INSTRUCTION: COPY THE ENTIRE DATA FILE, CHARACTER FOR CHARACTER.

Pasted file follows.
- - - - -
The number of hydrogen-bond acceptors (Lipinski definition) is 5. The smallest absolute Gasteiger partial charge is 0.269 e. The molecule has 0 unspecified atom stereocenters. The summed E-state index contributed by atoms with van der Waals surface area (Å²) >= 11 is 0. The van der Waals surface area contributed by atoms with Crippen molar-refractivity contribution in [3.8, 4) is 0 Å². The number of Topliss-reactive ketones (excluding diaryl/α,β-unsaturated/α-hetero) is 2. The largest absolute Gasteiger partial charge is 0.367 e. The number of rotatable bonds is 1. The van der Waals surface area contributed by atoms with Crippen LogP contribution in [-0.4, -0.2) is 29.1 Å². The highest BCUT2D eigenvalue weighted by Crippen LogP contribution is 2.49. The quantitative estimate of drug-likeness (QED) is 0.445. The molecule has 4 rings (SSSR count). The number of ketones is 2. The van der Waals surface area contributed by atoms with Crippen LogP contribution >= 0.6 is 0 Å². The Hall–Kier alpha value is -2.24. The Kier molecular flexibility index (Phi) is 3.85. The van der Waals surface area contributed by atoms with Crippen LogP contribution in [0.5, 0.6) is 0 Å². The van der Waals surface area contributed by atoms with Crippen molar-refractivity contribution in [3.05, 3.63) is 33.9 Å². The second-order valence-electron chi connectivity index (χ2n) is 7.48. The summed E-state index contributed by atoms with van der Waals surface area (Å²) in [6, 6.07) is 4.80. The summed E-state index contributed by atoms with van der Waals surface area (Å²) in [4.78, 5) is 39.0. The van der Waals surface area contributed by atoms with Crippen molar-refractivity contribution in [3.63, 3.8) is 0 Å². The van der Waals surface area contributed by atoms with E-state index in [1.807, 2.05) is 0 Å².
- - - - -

The number of hydrogen-bond acceptors (Lipinski definition) is 5. The smallest absolute Gasteiger partial charge is 0.269 e. The molecule has 0 unspecified atom stereocenters. The summed E-state index contributed by atoms with van der Waals surface area (Å²) >= 11 is 0. The van der Waals surface area contributed by atoms with Crippen molar-refractivity contribution in [3.8, 4) is 0 Å². The number of Topliss-reactive ketones (excluding diaryl/α,β-unsaturated/α-hetero) is 2. The largest absolute Gasteiger partial charge is 0.367 e. The number of rotatable bonds is 1. The van der Waals surface area contributed by atoms with Crippen LogP contribution in [-0.4, -0.2) is 29.1 Å². The highest BCUT2D eigenvalue weighted by Crippen LogP contribution is 2.49. The quantitative estimate of drug-likeness (QED) is 0.445. The molecule has 4 rings (SSSR count). The number of ketones is 2. The van der Waals surface area contributed by atoms with Crippen LogP contribution >= 0.6 is 0 Å². The Hall–Kier alpha value is -2.24. The Kier molecular flexibility index (Phi) is 3.85. The van der Waals surface area contributed by atoms with Crippen LogP contribution in [0.5, 0.6) is 0 Å². The van der Waals surface area contributed by atoms with Crippen molar-refractivity contribution in [3.05, 3.63) is 33.9 Å². The second-order valence-electron chi connectivity index (χ2n) is 7.48. The summed E-state index contributed by atoms with van der Waals surface area (Å²) in [6, 6.07) is 4.80. The summed E-state index contributed by atoms with van der Waals surface area (Å²) in [4.78, 5) is 39.0. The van der Waals surface area contributed by atoms with Crippen molar-refractivity contribution in [3.63, 3.8) is 0 Å². The van der Waals surface area contributed by atoms with E-state index in [1.807, 2.05) is 0 Å².